During the fighting of World War 2 (1939-1945), the prop-driven attack aircraft for the Allies reached its pinnacle as support from the air became particularly important in the drives on Rome, Berlin, and Tokyo. These multi-faceted machines were in high demand and were required against all manner of ground targets - trains, depots, ships and the like. For the United States, there proved no shortage of successful designs which included the classic Douglas A-26 "Invader" twin attacker and conversions of successful models such as the North American B-25 "Mitchell", another twin-engined type.
The Untied States Army Air Forces (USAAF) formed sizeable attack groups centered on twin-engined models supported by multiple crewmembers and broad weapon support. As the war progressed from the early stages of 1939 onwards, requirements for attackers evolved with it to the point that new designs were always being considered. In the middle of June 1943, the Glen L. Martin Company, no stranger to successful aircraft designs, drew up plans for a new USAAC attacker, the "Model 201", centered around a twin engine concept which was to seat its two powerplants inline - these driving a pair of four-bladed propellers at the nose in contra-rotating fashion.
The arrangement led to some inherent advantages in the design for the wings were not required to support dedicated engine nacelle structures, freeing these members for other vital components such as weaponry. Additionally, this allowed for reduced drag along the frontal areas of the aircraft (i.e. smaller profile), this having the potential in-built benefit of improved performance while also allowing for additional internal volume for fuel stores (made up of self-sealing fuel tanks via a "wet wing").
The fuselage was deep and rounded at its edges, contoured well for aerodynamic efficiency. At the nose sat the engines with their respective propellers fitted on individual spinner sections. The cockpit (seating two of its three crewmembers) was positioned just aft of the engines and covered by the usual framed approach popular during the time. The slender aircraft continued aft towards the tail where a single-finned rudder was fitted with low-mounted horizontal planes - these members featuring noticeable dihedral. The mainplanes were mid-mounted along the sides the fuselage, tapering towards their respective tips (which were rounded). Long-running flap control surfaces were seated at the trailing edges with ailerons carried outboard of these. The mainplanes, like the tailplanes, were given slight dihedral. For ground-running, a rather modern tricycle undercarriage (wholly retractable) would be used.
As an attacker type, the Model 201 would be outfitted with no fewer than 12 x 0.50 Browning Heavy Machine Guns (HMGs), six to a wing leading edge, giving formidable frontal firepower against any ground target. These were fixed and forward-firing installations controlled by the pilot. In place of these weapons could be 6 x 20mm autocannons, fitted as three to a wing, offering even greater firepower potential for the period. At the tail of the aircraft was proposed an emplacement for a powered turret housing 2 x 0.50 Browning HMGs to cover the aircraft's vulnerable rear (managed by a dedicated machine gunner). At the fuselage, internally, was space set aside for a modest bomb bay would carry either conventional drop ordnance or additional fuel stores (the latter for extended operational ranges). Bomb loadouts ranged from a single 4,000lb (or 4 x 1,000 pounders) weapon to 15 x 100lb drop weapons. Alternatively, for anti-ship sorties, the aircraft would be cleared to carry 2 x Mk 13-2 torpedoes. Furthermore, underwing hardpoints could support up to 18 x Air-to-surface rockets.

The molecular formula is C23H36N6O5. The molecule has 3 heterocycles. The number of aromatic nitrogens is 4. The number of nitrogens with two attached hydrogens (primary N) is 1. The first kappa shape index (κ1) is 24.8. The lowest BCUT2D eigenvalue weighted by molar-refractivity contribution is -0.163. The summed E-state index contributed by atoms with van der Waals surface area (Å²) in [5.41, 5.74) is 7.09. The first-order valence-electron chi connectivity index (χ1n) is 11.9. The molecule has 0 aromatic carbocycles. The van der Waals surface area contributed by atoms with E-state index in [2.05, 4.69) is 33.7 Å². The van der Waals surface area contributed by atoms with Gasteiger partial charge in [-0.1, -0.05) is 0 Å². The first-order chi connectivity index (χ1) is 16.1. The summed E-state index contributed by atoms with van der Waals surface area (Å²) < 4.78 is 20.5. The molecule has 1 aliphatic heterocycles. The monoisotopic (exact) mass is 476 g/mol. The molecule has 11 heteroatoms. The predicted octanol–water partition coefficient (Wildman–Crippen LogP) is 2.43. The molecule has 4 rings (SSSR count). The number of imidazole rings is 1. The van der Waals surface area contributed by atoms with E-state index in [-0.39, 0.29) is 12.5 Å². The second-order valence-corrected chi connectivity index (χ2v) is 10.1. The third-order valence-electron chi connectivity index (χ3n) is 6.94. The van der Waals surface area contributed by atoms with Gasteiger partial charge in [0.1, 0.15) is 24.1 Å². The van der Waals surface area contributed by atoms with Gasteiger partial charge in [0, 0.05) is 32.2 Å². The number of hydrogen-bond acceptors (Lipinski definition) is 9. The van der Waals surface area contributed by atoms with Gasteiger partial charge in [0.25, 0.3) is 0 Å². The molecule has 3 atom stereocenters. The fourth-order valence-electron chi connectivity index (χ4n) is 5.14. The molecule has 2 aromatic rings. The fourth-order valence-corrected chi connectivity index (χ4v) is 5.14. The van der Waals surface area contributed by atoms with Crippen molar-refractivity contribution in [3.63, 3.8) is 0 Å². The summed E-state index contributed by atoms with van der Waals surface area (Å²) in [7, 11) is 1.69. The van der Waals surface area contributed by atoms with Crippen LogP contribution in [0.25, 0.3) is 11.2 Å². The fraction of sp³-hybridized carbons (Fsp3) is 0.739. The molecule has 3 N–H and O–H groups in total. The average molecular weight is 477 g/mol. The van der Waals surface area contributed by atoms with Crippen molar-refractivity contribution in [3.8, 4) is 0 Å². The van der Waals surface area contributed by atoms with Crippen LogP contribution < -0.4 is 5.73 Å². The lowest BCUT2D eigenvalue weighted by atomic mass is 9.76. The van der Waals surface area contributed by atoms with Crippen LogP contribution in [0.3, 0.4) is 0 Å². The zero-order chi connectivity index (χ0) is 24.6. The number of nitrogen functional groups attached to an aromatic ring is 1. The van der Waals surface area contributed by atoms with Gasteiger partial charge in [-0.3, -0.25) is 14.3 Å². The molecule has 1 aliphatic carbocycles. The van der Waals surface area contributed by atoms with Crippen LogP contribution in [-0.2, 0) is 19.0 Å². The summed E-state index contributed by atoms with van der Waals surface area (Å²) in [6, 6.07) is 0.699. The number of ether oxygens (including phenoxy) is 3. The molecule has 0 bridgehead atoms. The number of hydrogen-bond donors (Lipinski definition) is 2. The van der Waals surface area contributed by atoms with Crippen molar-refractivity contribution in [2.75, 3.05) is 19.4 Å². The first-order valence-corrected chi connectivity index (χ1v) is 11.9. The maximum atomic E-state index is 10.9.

All this was to give the Model 201 excellent straightline performance, control and attack strength. It would be capable of assaulting all manner of targets below it through its fixed armament or drop bombs, laying waste to whatever was in its path. However, despite its promising nature, the Model 201 was not accepted (and therefore not furthered) by USAAF authorities for additional development as current in-service systems proved more than capable of seeing the war through. This led to the project being abandoned by Martin even before the end of 1943.
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12 x 0.50 caliber Browning M2 Heavy Machine Guns (HMGs) in wings (six to a wing) OR 6 x 20mm autocannons in wings (three to a wing).
2 x 0.50 caliber Browning M2 HMGs in powered tail turret.
PROPOSED, OPTIONAL, VARIABLE:
18 x Air-to-surface rockets under the wings.
1 x 4,000lb drop bomb in internal bay.
4 x 1,000lb drop bombs in internal bay.
6 x 500lb drop bombs in internal bay.
15 x 100lb drop bombs in internal bay.
2 x Mk 13-2 torpedoes in internal bomb bay.
Model 201 - Base Project Designation; design brochure completed for 1943 but project work abandoned before the end of the year.
Values are derrived from a variety of categories related to the design, overall function, and historical influence of this aircraft in aviation history.
The overall rating takes into account over 60 individual factors related to this aircraft entry.
Rating is out of a possible 100 points.
Relative Maximum Speed
This entry's maximum listed speed (426mph).
Graph average of 375 miles-per-hour.
Operational range when compared to distances between major cities (in KM).
Max Altitude Visualization
The three qualities reflected above are altitude, speed, and range.
Aviation Era Span
Showcasing era cross-over of this aircraft design.
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